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FILE - In this Saturday, Aug. 12, 2017, file photo, white nationalist demonstrators walk into the entrance of Lee Park surrounded by counter demonstrators in Charlottesville, Va. People are using social media to identify and shame white nationalists who attended this past weekend’s gathering in Charlottesville. At least one person has reportedly been fired as a result, showing that the power of angry online mobs can go both ways. (AP Photo/Steve Helber, File)

Mississippi officials condemn white nationalist violence

Sen. Roger Wicker

Some Mississippi officials are denouncing white nationalist violence that killed one person and injured several others during the weekend in Virginia.

“Those who practice the extremist ideals of neo-Nazism or white supremacy have no place in Mississippi. I condemn these groups in the strongest possible terms,” Republican Gov. Phil Bryant said Monday on Facebook. “I have been in communication with state law enforcement leadership, and they stand ready to protect our citizens from the type of cowardly terrorism we saw in Virginia.”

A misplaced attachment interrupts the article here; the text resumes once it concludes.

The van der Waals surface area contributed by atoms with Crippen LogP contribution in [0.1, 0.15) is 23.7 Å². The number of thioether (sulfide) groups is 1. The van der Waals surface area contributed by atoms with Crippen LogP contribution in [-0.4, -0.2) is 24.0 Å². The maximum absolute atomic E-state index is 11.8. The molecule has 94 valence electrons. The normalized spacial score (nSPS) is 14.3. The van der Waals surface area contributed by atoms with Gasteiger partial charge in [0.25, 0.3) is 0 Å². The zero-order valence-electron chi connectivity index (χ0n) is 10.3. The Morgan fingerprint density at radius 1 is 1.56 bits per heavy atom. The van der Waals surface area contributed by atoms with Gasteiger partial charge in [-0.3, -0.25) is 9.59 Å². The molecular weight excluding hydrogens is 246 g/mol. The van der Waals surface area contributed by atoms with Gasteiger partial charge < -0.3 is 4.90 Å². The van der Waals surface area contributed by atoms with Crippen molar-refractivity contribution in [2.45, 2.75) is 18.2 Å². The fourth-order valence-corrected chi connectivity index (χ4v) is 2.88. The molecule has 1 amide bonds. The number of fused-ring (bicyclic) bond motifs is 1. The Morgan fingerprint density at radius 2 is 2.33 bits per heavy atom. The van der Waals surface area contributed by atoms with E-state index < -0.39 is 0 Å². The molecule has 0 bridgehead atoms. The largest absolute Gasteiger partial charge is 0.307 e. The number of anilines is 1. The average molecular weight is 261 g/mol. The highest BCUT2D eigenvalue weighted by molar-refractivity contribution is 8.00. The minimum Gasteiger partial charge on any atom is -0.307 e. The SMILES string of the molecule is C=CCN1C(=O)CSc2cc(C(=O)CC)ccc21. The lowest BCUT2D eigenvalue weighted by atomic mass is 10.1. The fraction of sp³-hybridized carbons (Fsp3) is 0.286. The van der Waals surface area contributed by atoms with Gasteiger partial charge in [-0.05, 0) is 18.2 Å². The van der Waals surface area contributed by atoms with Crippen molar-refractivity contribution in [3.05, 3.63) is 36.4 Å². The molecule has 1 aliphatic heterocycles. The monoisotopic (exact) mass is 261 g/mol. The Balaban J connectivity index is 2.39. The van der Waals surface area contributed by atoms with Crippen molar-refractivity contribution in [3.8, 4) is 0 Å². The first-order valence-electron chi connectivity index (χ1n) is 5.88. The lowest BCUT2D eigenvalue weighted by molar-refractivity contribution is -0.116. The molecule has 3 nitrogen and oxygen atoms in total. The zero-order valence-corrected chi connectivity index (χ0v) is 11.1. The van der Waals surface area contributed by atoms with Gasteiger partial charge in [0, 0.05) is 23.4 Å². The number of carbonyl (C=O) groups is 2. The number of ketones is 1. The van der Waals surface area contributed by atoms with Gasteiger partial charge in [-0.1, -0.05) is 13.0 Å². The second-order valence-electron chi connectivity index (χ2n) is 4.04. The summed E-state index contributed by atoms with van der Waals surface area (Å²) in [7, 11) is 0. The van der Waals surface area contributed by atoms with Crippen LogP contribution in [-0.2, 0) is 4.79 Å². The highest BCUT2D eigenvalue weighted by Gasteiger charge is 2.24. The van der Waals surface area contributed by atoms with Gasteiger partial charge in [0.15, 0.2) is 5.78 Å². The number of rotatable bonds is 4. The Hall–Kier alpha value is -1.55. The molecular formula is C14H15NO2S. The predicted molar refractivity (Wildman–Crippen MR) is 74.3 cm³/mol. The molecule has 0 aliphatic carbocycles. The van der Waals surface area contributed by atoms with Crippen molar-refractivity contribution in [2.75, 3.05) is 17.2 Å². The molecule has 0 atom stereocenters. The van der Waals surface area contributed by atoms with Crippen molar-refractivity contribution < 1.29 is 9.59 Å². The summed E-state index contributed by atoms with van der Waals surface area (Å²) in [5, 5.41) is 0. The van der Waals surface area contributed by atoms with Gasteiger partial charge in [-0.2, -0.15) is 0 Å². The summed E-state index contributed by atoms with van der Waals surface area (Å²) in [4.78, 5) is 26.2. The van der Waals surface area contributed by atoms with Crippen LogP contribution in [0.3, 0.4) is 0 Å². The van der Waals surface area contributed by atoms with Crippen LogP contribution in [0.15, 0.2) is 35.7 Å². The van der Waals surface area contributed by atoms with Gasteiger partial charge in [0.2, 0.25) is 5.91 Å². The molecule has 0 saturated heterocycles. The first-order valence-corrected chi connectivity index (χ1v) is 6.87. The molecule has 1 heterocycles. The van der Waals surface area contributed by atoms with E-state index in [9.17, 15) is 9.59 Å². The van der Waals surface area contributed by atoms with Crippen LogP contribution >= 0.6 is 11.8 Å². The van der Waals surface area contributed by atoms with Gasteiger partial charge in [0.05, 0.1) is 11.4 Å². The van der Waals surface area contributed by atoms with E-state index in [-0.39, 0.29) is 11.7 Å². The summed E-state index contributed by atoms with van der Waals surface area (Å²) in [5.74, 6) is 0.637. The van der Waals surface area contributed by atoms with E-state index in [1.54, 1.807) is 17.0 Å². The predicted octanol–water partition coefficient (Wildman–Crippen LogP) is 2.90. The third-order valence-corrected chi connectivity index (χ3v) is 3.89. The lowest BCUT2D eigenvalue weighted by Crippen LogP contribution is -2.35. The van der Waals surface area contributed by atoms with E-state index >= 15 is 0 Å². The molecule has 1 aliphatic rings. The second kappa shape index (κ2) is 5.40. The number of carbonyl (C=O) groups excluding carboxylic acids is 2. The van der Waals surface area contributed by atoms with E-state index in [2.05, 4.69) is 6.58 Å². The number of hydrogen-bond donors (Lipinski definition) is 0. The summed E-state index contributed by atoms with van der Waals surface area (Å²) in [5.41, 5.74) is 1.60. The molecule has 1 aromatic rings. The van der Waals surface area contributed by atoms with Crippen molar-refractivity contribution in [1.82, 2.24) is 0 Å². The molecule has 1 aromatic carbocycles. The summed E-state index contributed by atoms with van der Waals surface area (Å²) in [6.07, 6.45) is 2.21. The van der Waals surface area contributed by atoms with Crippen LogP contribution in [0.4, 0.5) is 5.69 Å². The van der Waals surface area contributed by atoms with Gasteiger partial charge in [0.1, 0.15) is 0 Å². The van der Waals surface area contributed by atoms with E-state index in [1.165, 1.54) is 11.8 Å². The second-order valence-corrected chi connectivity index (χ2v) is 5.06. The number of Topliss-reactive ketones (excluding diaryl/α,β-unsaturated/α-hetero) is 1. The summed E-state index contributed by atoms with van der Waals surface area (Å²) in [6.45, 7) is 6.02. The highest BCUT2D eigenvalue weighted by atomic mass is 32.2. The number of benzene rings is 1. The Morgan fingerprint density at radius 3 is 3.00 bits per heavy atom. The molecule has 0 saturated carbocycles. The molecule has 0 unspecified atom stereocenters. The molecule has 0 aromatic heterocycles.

Neo-Nazis, skinheads, Ku Klux Klan members other white supremacists were in Charlottesville, Virginia, protesting the city’s decision to remove a Confederate monument. An Ohio man is charged with second-degree murder after authorities say he drove a car into counter-protesters, killing a Virginia woman and injuring other people.

Republican U.S. Sen. Roger Wicker of Mississippi called the violence “an outrage.”

“I condemn the white supremacists and the neo-Nazis that engaged in violence,” Sen. Roger Wicker told reporters Monday in Jackson before speaking at a chamber of commerce breakfast.

Rep. Bennie Thompson of Mississippi, the top Democrat on the House Homeland Security Committee, said Sunday that the “extremist activity in Charlottesville was terrorism.”

“If Muslim men were the aggressors, my Republican colleagues would be decrying an act of terror,” Thompson said in a statement.

Republican Rep. Gregg Harper of Mississippi, who attended Wicker’s speech Monday, said the violence is “absolutely unacceptable and not part of what America is about.”

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